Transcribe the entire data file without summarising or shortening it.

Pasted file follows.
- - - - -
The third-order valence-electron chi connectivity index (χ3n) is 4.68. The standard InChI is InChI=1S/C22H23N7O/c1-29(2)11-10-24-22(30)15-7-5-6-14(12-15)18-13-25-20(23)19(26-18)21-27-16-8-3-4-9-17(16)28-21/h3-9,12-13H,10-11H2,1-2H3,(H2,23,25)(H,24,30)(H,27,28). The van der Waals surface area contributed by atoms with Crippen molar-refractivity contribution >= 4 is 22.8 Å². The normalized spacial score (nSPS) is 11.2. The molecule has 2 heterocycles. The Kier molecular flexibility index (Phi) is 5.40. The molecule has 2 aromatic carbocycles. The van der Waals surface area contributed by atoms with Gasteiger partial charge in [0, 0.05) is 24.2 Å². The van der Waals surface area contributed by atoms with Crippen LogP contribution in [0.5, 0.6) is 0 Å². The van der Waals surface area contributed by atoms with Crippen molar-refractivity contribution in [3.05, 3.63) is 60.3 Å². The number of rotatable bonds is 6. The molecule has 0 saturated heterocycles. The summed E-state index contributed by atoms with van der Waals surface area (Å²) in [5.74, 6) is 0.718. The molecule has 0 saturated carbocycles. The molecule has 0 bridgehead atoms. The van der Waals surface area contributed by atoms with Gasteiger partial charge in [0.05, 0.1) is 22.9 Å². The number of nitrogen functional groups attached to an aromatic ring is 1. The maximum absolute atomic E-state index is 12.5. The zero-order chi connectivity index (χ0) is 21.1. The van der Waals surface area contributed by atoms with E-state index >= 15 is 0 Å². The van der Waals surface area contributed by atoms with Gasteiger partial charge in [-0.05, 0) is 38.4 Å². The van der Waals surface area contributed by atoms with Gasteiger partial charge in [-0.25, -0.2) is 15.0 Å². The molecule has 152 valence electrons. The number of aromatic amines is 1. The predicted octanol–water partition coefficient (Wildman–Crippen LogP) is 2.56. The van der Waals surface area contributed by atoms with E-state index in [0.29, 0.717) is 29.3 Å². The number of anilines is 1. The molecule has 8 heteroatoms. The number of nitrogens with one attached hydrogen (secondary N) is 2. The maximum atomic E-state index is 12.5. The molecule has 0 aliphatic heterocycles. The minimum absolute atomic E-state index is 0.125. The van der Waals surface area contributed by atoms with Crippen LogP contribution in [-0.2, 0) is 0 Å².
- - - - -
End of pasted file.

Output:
The third-order valence-electron chi connectivity index (χ3n) is 4.68. The standard InChI is InChI=1S/C22H23N7O/c1-29(2)11-10-24-22(30)15-7-5-6-14(12-15)18-13-25-20(23)19(26-18)21-27-16-8-3-4-9-17(16)28-21/h3-9,12-13H,10-11H2,1-2H3,(H2,23,25)(H,24,30)(H,27,28). The van der Waals surface area contributed by atoms with Crippen molar-refractivity contribution >= 4 is 22.8 Å². The normalized spacial score (nSPS) is 11.2. The molecule has 2 heterocycles. The Kier molecular flexibility index (Phi) is 5.40. The molecule has 2 aromatic carbocycles. The van der Waals surface area contributed by atoms with Gasteiger partial charge in [0, 0.05) is 24.2 Å². The van der Waals surface area contributed by atoms with Crippen LogP contribution in [0.5, 0.6) is 0 Å². The van der Waals surface area contributed by atoms with Crippen molar-refractivity contribution in [3.05, 3.63) is 60.3 Å². The number of rotatable bonds is 6. The molecule has 0 saturated heterocycles. The summed E-state index contributed by atoms with van der Waals surface area (Å²) in [5.74, 6) is 0.718. The molecule has 0 saturated carbocycles. The molecule has 0 bridgehead atoms. The van der Waals surface area contributed by atoms with Gasteiger partial charge in [0.05, 0.1) is 22.9 Å². The number of nitrogen functional groups attached to an aromatic ring is 1. The maximum absolute atomic E-state index is 12.5. The zero-order chi connectivity index (χ0) is 21.1. The van der Waals surface area contributed by atoms with E-state index >= 15 is 0 Å². The van der Waals surface area contributed by atoms with Gasteiger partial charge in [-0.05, 0) is 38.4 Å². The van der Waals surface area contributed by atoms with Gasteiger partial charge in [-0.25, -0.2) is 15.0 Å². The molecule has 152 valence electrons. The number of aromatic amines is 1. The predicted octanol–water partition coefficient (Wildman–Crippen LogP) is 2.56. The van der Waals surface area contributed by atoms with E-state index in [0.29, 0.717) is 29.3 Å². The number of anilines is 1. The molecule has 8 heteroatoms. The number of nitrogens with one attached hydrogen (secondary N) is 2. The maximum atomic E-state index is 12.5. The molecule has 0 aliphatic heterocycles. The minimum absolute atomic E-state index is 0.125. The van der Waals surface area contributed by atoms with Crippen LogP contribution in [-0.2, 0) is 0 Å².